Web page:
“You have done foolishly. You have not kept the commandment of the Lord your God, which He commanded you. For the Lord would have established your kingdom over Israel forever. But now your kingdom shall not continue” (1 Sam 13:13, 14).
Ignoring God’s specific instructions as to who was authorized or ordained to perform the priestly functions was so serious that it warranted an end to Saul’s dynasty.
4. Does Ellen White’s statement that the canvassing work “prepares workers, both men and women, to become pastors to the flock of God” mean that women should be ordained to headship offices in the church?
No. In this passage, Ellen White is using the term “pastor” in a spiritual gifts sense, rather than a church office sense:
The experience thus gained [from door-to-door literature evangelism] will be of the greatest value to those who are fitting themselves for the ministry. It is the accompaniment of the Holy Spirit of God that prepares workers, both men and women, to become pastors to the flock of God. As they cherish the thought that Christ is their Companion, a holy awe, a sacred joy, will be felt by them amid all their trying experiences and all their tests. They will learn how to pray as they work. They will be educated in patience, kindness, affability, and helpfulness. 6 Testimonies, p. 322
When reading both the Bible and Ellen White, the term "pastor" (Greek = poimen, literally, "shepherd”) is not a church office but a spiritual gift (Eph. 4:11). Although we have begun calling our ordained gospel ministers “pastors,” in both the Bible and in Ellen White, pastoring is a spiritual gift, not an office like that of elder or bishop/overseer. A person of either sex may have the spiritual gift of nurturing the flock of God. It is in this sense that Ellen White speaks of the canvassing work as preparing women to be pastors to the flock of God.
In another passage, Ellen White makes a clear distinction between the work of the ordained minister and that of women working as pastors/shepherds to the flock, while affirming the importance and value of both:
"Some matters have been presented to me in regard to the laborers who are seeking to do all in their power to win souls to Jesus Christ. . . . The ministers are paid for their work, and this is well. And if the Lord gives the wife, as well as the husband, the burden of labor, and if she devotes her time and her strength to visiting from family to family, opening the Scriptures to them, although the hands of ordination have not been laid upon her, she is accomplishing a work that is in the line of ministry. Some women are now teaching young women to work successfully as visitors and Bible readers. . . . This is the grand and noble work that the minister and his wife may qualify themselves to do as faithful shepherds and guardians of the flock” (5MR 326-328).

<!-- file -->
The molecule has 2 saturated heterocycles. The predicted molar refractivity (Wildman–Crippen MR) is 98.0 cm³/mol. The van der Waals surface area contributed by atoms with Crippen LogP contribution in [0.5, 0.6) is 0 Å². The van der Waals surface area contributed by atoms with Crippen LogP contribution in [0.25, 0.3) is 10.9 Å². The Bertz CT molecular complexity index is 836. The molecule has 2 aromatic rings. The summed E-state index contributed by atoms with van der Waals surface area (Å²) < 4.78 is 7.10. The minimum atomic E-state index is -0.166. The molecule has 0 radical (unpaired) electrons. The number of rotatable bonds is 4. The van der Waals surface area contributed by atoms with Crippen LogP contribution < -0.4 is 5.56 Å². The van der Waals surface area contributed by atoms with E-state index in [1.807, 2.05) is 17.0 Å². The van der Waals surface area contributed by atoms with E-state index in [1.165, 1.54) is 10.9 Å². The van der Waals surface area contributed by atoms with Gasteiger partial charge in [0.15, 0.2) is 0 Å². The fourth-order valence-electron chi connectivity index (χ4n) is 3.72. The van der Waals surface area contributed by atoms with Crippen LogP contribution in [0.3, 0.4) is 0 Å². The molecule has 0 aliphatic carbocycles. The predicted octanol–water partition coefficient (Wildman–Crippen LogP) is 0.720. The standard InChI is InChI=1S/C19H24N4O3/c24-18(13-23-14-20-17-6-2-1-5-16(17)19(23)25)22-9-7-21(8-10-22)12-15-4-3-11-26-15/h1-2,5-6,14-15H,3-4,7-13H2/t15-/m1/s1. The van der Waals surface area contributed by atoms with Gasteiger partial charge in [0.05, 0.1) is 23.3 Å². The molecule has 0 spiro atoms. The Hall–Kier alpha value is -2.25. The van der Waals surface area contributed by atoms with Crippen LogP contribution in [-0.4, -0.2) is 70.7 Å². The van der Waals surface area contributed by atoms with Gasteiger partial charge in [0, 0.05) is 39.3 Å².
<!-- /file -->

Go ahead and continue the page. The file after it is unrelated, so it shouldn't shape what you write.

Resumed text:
There is much in this passage. Women can do the work of visiting homes and conducting Bible studies in the home, and if they pursue this work full time, they should be paid. Both men and women, according to the above statements, can have pastoral responsibilities to the Lord’s flock. But their roles are not the same.
5. If a woman seems to have received gifting to ministerial leadership, who are we to deny that God has called her?
God never calls men or women contrary to His written word. The validity of any call to service in the Lord’s work must be measured against the collective judgment of the inspired writings. Let us again consider Ellen White’s statements regarding the harmony between the written Word’s teaching and the Spirit’s call:
"Since it was the Spirit of God that inspired the Bible, it is impossible that the teaching of the Spirit should ever be contrary to that of the word. The Spirit was not given--nor can it ever be bestowed--to supersede the Bible; for the Scriptures explicitly state that the word of God is the standard by which all teaching and experience must be tested. Says the apostle John, 'believe not every spirit, but try the spirits whether they are of God: because many false prophets are gone out into the world "(GC vii).
The gifts are measured against or “tried” by the objective criterion of the written word. A supposed calling or gifting that goes against the written word of God is not genuine.
6. Isn’t it unfair to exclude women from any church office?
Was God unfair when He singled out Adam as head of the original male-female relationship, calling to him first when he and his wife sought to hide from God’s presence (Gen. 3:9)? Was God unfair when He forbade any but the male descendants of Aaron to serve as priests in the sanctuary (Ex. 28:1; Num. 3:3)? (Korah and his followers certainly thought so.) Was God unfair when He struck King Uzziah with leprosy for daring to officiate in the temple as though he were a priest (2 Chron. 26:17-20)? Was the apostle Paul unfair when he forbade women to hold authority over men because of the order of their creation (1 Tim. 2:12-13)?
We should not be seeking to impose human cultural standards of fairness on divinely specified aspects of the church’s faith and practice.